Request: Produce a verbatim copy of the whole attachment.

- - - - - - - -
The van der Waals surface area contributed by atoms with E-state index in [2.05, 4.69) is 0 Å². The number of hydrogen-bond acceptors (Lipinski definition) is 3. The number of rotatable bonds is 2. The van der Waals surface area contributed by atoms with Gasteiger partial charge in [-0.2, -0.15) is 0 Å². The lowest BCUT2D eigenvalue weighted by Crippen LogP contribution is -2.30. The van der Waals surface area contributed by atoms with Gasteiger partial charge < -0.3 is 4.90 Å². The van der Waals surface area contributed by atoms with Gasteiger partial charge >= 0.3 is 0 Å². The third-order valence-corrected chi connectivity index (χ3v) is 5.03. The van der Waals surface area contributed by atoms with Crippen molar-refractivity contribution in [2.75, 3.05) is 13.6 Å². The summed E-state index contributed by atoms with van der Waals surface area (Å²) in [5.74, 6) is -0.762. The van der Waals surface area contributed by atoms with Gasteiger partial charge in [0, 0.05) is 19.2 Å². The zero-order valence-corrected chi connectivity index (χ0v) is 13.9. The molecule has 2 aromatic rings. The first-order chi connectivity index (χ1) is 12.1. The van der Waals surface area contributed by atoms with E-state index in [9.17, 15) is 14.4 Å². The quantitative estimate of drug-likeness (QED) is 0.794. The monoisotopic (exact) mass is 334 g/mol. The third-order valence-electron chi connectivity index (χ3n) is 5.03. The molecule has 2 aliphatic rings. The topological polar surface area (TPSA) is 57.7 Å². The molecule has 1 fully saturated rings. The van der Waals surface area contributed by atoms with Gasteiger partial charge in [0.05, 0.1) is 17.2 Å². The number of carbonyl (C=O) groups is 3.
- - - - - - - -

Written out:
The van der Waals surface area contributed by atoms with E-state index in [2.05, 4.69) is 0 Å². The number of hydrogen-bond acceptors (Lipinski definition) is 3. The number of rotatable bonds is 2. The van der Waals surface area contributed by atoms with Gasteiger partial charge in [-0.2, -0.15) is 0 Å². The lowest BCUT2D eigenvalue weighted by Crippen LogP contribution is -2.30. The van der Waals surface area contributed by atoms with Gasteiger partial charge < -0.3 is 4.90 Å². The van der Waals surface area contributed by atoms with Gasteiger partial charge >= 0.3 is 0 Å². The third-order valence-corrected chi connectivity index (χ3v) is 5.03. The van der Waals surface area contributed by atoms with Crippen molar-refractivity contribution in [2.75, 3.05) is 13.6 Å². The summed E-state index contributed by atoms with van der Waals surface area (Å²) in [5.74, 6) is -0.762. The van der Waals surface area contributed by atoms with Gasteiger partial charge in [0, 0.05) is 19.2 Å². The zero-order valence-corrected chi connectivity index (χ0v) is 13.9. The molecule has 2 aromatic rings. The first-order chi connectivity index (χ1) is 12.1. The van der Waals surface area contributed by atoms with E-state index in [9.17, 15) is 14.4 Å². The quantitative estimate of drug-likeness (QED) is 0.794. The monoisotopic (exact) mass is 334 g/mol. The third-order valence-electron chi connectivity index (χ3n) is 5.03. The molecule has 2 aliphatic rings. The topological polar surface area (TPSA) is 57.7 Å². The molecule has 1 fully saturated rings. The van der Waals surface area contributed by atoms with Gasteiger partial charge in [0.05, 0.1) is 17.2 Å². The number of carbonyl (C=O) groups is 3.